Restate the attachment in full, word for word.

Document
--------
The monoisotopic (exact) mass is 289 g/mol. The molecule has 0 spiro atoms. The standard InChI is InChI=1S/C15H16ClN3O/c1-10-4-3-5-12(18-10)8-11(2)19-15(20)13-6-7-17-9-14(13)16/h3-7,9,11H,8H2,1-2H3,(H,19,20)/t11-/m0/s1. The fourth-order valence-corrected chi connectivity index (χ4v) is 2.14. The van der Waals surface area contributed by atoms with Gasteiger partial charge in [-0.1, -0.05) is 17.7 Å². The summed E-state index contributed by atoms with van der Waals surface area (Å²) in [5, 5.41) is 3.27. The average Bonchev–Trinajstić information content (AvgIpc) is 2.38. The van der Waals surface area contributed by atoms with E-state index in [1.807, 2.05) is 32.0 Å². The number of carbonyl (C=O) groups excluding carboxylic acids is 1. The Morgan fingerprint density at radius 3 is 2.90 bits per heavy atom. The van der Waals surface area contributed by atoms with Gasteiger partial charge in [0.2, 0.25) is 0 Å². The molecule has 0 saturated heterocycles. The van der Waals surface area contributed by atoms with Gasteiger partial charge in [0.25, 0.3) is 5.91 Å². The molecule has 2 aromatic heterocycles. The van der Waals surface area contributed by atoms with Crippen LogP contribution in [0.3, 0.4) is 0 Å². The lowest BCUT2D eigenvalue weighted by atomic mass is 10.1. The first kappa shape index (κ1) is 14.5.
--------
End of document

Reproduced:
The monoisotopic (exact) mass is 289 g/mol. The molecule has 0 spiro atoms. The standard InChI is InChI=1S/C15H16ClN3O/c1-10-4-3-5-12(18-10)8-11(2)19-15(20)13-6-7-17-9-14(13)16/h3-7,9,11H,8H2,1-2H3,(H,19,20)/t11-/m0/s1. The fourth-order valence-corrected chi connectivity index (χ4v) is 2.14. The van der Waals surface area contributed by atoms with Gasteiger partial charge in [-0.1, -0.05) is 17.7 Å². The summed E-state index contributed by atoms with van der Waals surface area (Å²) in [5, 5.41) is 3.27. The average Bonchev–Trinajstić information content (AvgIpc) is 2.38. The van der Waals surface area contributed by atoms with E-state index in [1.807, 2.05) is 32.0 Å². The number of carbonyl (C=O) groups excluding carboxylic acids is 1. The Morgan fingerprint density at radius 3 is 2.90 bits per heavy atom. The van der Waals surface area contributed by atoms with Gasteiger partial charge in [0.2, 0.25) is 0 Å². The molecule has 0 saturated heterocycles. The van der Waals surface area contributed by atoms with Gasteiger partial charge in [0.25, 0.3) is 5.91 Å². The molecule has 2 aromatic heterocycles. The van der Waals surface area contributed by atoms with Crippen LogP contribution in [0.3, 0.4) is 0 Å². The lowest BCUT2D eigenvalue weighted by atomic mass is 10.1. The first kappa shape index (κ1) is 14.5.